Friday Night Lights
Few would dispute the fact that for people all over the world sports is more than a means to pass a few hours. Sports teams have replaced Olympus with the star players the pantheon of gods. In many small towns in American, ones too little to have professional teams the local high school teams provides a means to express the hopes and pride of the community. Among all the possible sports to drive men in a community to a frenzy football reigns supreme, the film Friday Night Lights depicts such a small town and the all consuming need to have their high school football team win. The film, based on the top selling novel, Friday Night Lights: A Town, a Team and a Dream, by H.G. Bissinger explore the pressure on not only the young men on the team but the man that couches them, Gary Gains (Billy Bob Thornton). Gains is in the difficult position of being the adult responsible for the safety of children, no matter how large they may be, and meeting the expectations of the town. Many people know the folks shown here in this community, people that peaked in high school, who found those days to be the pinnacle of their lives. The still wear their old team jackets, still have their championship rings on their fingers and define themselves through the scoring record of the current players. The current superstar of the gridiron is Boobie Miles (Derek Luke), a natural leader and player extraordinaire. When he blows out his knee in the first game of the season he toughs it out, continuing to play against all reason, barely literate, the only hope the boy sees for his future is football. All of Odessa Texas depends on the athletic abilities of this young man. The couch knows the boy should be on the side lines for this season but pressure from the town, including the father of a boy on the team (Tim McGraw) is incredible.
This is certainly not the film to take on this phenomenon, surely it will not be the last but it is one of the better one to tackle (no pun intended) the issues. The boys playing the game will within a few years replace their fathers, reliving their lives through their son’s games. It is a never ending cycle that persists generation after generation. Couches like Gains are always the ones stuck in the middle. They are able to continue in their jobs only if they bring in a winning season. Once the team loses blame has to be assigned and rather than focus it on the players, the children of the citizens, the couch is sacrificed. There are many stereotypes present in the film. Mike Winchell (Lucas Black) the quite quarterback who wants to win for his sick mother is just one example. What makes the movie work is the way the script provides a touch of humanity to each character.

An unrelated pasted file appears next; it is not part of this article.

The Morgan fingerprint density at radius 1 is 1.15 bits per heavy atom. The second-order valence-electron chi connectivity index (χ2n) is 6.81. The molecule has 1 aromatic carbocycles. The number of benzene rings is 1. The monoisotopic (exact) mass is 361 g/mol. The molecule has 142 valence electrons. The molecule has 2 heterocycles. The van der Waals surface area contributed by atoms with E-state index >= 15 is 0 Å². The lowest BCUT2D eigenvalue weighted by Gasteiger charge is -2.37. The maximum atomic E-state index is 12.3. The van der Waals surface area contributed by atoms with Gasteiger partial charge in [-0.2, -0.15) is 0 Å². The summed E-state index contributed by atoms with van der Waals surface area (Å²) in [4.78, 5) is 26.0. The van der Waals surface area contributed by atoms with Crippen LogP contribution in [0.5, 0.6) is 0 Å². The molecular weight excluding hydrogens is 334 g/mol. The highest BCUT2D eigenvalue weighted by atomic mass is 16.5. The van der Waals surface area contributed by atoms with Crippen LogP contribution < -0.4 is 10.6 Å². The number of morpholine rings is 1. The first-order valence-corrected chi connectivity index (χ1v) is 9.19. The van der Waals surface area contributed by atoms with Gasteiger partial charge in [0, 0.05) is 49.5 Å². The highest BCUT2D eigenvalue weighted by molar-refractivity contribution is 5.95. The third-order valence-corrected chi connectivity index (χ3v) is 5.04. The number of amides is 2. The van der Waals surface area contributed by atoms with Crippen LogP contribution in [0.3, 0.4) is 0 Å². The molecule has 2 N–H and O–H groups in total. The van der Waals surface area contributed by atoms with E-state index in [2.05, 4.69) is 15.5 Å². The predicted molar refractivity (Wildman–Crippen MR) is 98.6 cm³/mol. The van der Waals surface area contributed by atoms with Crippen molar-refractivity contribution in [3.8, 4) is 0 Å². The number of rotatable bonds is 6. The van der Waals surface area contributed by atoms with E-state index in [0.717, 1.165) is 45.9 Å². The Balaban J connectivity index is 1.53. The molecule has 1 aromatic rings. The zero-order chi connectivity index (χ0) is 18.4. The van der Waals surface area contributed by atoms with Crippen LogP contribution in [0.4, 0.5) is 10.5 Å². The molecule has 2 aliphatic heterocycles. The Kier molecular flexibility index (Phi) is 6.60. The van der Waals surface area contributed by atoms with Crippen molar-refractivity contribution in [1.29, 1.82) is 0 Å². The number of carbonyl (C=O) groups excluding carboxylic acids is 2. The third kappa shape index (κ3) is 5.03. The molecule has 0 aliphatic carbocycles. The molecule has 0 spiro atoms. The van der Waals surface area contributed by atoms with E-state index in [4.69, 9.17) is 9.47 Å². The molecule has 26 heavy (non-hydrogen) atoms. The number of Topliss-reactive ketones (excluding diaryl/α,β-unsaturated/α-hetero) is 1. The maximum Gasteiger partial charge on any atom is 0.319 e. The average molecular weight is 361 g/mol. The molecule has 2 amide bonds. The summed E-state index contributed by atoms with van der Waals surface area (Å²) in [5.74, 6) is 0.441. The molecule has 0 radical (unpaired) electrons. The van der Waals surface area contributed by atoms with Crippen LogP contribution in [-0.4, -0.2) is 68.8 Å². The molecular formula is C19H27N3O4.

Once again Billy Bob Thornton delivers. This actor has one of the greatest ranges in acting today. He can play the unsympathetic fool in films like Bad Santa and turn around and present to the audience an in depth character study as he does so ably here. Thornton gives us a man that is conflicted by the very nature of his chosen profession. Caught between the ethical thing to do and giving the town that pays him what they need weighs heavily on this character. Sitting in our living rooms it may be easy to say ethics should win out but a couch is there to win games. It seems that every singer now wants to act. Many try, most fail but Tim McGraw has the innate talent to pull off his role. As a country boy at heart McGraw knows the man he portrays, a man defined by past glories, wanting his son to succeed in life and with his only focus football. Derek Luke also gives a great performance that displays a lot of heart. He came to the attention of America with his title role in Antwone Fisher and this film shows the young man has talent to spare.
This is Peter Berg’s first time with a high profile film and he does a fantastic job in the director’s chair. He spent the better part of a year research small town high school foot ball and this dedication to realism pays off for us watching the film. Berg manages to go beyond the run of the mill sports drama by using just the right amount of exposition balanced with gripping football action. He has a natural eye for how to frame a scene. Many of the details in the background will unfortunately be loss when this film is ruined by the dreaded words "modified to fit your television screen’. Check out the reaction shots of the townsfolk as they watch the games; they are completely swept away by the thrill of the game. Berg uses light cues to help reinforce the emotional impact of the actors. He has excellent control over the camera work, providing angles that bring you right into the lives of these people. The pacing of the film is such that there are no dead spots; you will not need the fast forward button watching this movie. Berg used actual footage of the real team’s games in the film, taking care to match the jerseys. The real Boobie Miles can even be seen in one shot. It is this commitment to detail that sets this film apart from others in the genre.
Universal has given this film the DVD release it deserves. The anamorphic 2.35:1 is well mastered, clean and crisp with no artifacts or edge problems. The Dolby 5.1 audio track booms out during the game play but is clear enough to catch every word of dialogue. The extras are better than the typical ones found in sports films. There is a featurette on the transition McGraw had to go through from country singer to actor. It provided an amusing behind the scenes look at what has become a common occurrence. The real players and supporters of Permian High are given a featurette helping the audience to see just how well this film told their story. A special ‘player’s cam’ look at the six weeks of training the actors and real athletes underwent. Top this off with some deleted scenes and you have a entertaining film for the whole family.